The 143rd edition of the Open Championship tees off early Thursday morning at Royal Liverpool, and for the first time this year, we'll have Tiger Woods competing at a major championship. It's been over six years since Tiger last won a major, and if he doesn't win this week, he'll fall behind the pace set by Jack Nicklaus, who got his 15th title (on the way to 18) at the Open at the age of 38.
But with Tiger having just two competitive rounds under his belt in the last four months, surely we can't expect him to contend this week, right? A few of the SB Nation golf staffers got together for a quick discussion on what we can expect from Tiger and others this week at Hoylake.
Who's your darkhorse pick to win or contend down the stretch on Sunday? (odds 80/1 or higher)
Brendan: I'll sign up for Victor Dubuisson at 100/1. The mysterious Frenchman entertained us in his runner-up finish at the Match Play championship back in February, when even the most ardent golf watchers knew almost nothing about him. But Dubuisson leads the European Points list for Ryder Cup qualification, and is entrenched as one of the top players on the Euro Tour. For such a world class player, that 100/1 listing is good value on a venue where he should be pretty comfortable.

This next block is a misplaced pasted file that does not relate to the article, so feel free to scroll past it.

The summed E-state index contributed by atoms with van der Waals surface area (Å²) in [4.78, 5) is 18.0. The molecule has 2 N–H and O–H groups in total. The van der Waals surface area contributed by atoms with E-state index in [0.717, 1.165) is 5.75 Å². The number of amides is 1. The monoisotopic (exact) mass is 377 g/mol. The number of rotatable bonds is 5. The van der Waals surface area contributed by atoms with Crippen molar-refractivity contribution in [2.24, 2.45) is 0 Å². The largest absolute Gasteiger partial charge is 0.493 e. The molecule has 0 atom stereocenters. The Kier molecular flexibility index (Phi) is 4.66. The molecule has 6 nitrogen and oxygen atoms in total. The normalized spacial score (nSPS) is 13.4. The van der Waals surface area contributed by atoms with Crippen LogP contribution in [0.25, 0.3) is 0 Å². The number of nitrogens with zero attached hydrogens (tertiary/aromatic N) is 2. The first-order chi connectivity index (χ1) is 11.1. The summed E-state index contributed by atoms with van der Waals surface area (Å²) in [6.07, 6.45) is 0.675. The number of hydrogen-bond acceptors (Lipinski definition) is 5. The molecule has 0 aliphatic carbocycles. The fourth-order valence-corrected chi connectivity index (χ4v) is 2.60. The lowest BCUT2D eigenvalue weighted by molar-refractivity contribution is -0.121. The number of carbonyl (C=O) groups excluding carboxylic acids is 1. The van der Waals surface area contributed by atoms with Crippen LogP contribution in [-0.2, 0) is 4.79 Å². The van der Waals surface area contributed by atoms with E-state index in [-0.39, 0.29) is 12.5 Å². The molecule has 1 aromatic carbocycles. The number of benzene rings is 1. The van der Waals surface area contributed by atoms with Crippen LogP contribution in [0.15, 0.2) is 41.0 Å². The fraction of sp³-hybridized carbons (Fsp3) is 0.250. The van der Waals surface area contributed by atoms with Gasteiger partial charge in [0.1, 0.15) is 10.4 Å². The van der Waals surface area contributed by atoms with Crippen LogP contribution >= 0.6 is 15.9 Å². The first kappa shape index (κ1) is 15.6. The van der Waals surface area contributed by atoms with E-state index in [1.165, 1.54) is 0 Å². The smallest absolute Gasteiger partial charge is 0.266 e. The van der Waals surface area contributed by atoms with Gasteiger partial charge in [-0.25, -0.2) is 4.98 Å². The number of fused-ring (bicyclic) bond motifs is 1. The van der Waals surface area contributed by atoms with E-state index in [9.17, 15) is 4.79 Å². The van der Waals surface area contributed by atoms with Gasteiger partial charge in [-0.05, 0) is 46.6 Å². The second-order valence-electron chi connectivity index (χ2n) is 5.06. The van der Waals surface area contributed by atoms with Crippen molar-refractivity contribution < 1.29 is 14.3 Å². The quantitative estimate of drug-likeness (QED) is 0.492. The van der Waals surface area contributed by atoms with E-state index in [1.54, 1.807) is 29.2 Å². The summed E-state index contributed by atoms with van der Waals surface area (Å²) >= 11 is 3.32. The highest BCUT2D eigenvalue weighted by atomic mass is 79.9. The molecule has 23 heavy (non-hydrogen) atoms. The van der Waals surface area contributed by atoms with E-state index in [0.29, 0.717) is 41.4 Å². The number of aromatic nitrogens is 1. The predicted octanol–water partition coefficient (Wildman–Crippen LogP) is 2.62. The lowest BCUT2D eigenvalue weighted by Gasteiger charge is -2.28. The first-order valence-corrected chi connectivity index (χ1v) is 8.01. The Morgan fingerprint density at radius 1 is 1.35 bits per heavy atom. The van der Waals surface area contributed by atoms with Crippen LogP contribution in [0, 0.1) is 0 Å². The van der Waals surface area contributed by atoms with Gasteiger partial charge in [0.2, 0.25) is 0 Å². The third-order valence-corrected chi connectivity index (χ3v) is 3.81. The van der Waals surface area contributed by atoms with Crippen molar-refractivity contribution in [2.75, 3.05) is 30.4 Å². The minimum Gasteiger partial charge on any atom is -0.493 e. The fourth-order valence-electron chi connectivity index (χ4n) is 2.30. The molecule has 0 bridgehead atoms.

Trevor: Miguel Angel Jimenez. No analysis or rationale. I would just really love to see it.
Mark: I'm going to ride the Brendon Todd train until it falls off the tracks. He has five top 10s in his last six events including a win and four top five finishes. He finished T-17th at the U.S. Open with rounds of 69, 67, 79, 69. If not for a disastrous third round, he may have won. He's 100/1 in the open, which seems like a great value with the golf he's playing.